This I know: life is a process.
Things arise and decay. Organisms grow, age, and die.
On a wander in sacred space, I was communing with the spirit of the forest, the spirit of growth, the Striving Green. I felt the pulse of life in the trees, in the undergrowth, in the insect communities beneath my feet. And I came upon, in my wandering, the standing body of an old tree, decaying in place, not yet succumbed to the forces of wind and water.
I teared up for a moment. Oh, tree, even you who are so large and long-lived, even you must leave us.
I leaned upon (his) trunk, intending to mourn his passing, and was struck suddenly with the sensation of life! Oh!
This is not dead! It is just not a tree any longer. It’s alive with the pulse of decay, with the processes of mushrooming, and ant-ing, and bacteria-ing. And I came home with that surprise.
Yesterday, looking out upon my yard, contemplating my claim in my last podcast (“Everything in the universe is on its way to becoming something else.”) Thinking upon my object-as-information model that is key to navigating the socially constructed landscape… meditating on emptiness and form, impermanence and interconnectedness… and looking upon this birch whose days are numbered, and which threatens to fall upon our power lines and cause disruption in our lives…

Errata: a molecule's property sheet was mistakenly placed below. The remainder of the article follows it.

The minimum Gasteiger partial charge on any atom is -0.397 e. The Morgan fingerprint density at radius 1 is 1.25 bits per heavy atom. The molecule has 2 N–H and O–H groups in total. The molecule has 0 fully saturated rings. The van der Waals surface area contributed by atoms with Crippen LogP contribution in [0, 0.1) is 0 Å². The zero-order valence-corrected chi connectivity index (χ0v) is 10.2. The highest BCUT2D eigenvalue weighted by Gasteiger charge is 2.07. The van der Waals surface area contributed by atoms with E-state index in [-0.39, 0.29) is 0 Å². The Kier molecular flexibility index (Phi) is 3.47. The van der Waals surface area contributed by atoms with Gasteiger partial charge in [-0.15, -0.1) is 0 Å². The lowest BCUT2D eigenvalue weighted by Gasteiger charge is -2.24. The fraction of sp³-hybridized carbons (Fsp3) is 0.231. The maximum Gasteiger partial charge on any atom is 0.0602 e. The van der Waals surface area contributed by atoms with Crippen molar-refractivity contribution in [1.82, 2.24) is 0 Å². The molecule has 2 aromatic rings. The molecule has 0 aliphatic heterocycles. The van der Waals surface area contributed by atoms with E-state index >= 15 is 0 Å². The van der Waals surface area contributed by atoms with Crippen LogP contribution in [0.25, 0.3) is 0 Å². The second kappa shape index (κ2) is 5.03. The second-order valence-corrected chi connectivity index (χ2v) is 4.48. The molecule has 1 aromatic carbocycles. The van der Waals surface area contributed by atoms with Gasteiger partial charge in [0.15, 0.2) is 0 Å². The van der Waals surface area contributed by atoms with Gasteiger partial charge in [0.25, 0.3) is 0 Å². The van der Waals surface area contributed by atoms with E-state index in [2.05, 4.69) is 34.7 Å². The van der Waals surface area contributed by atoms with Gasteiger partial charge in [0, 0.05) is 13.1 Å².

The tree is not in the form of tree. The form results from tree-ing.
Tree (birch tree, this birch tree) is in the pattern of energy that perpetuates the essence of tree-ness. When tree-ness is lost, it is not a passing from life into not-life… it is the passing from life into other-life.
I, attached to form, mourn the loss of tree-ness. Or cat-ness, or chicken-ness. Or (harder still) particular-human-ness. And hardest, maybe, the fact that someday my pattern, the patterns of my children, of everybody I hold dear will also fail… But not Life.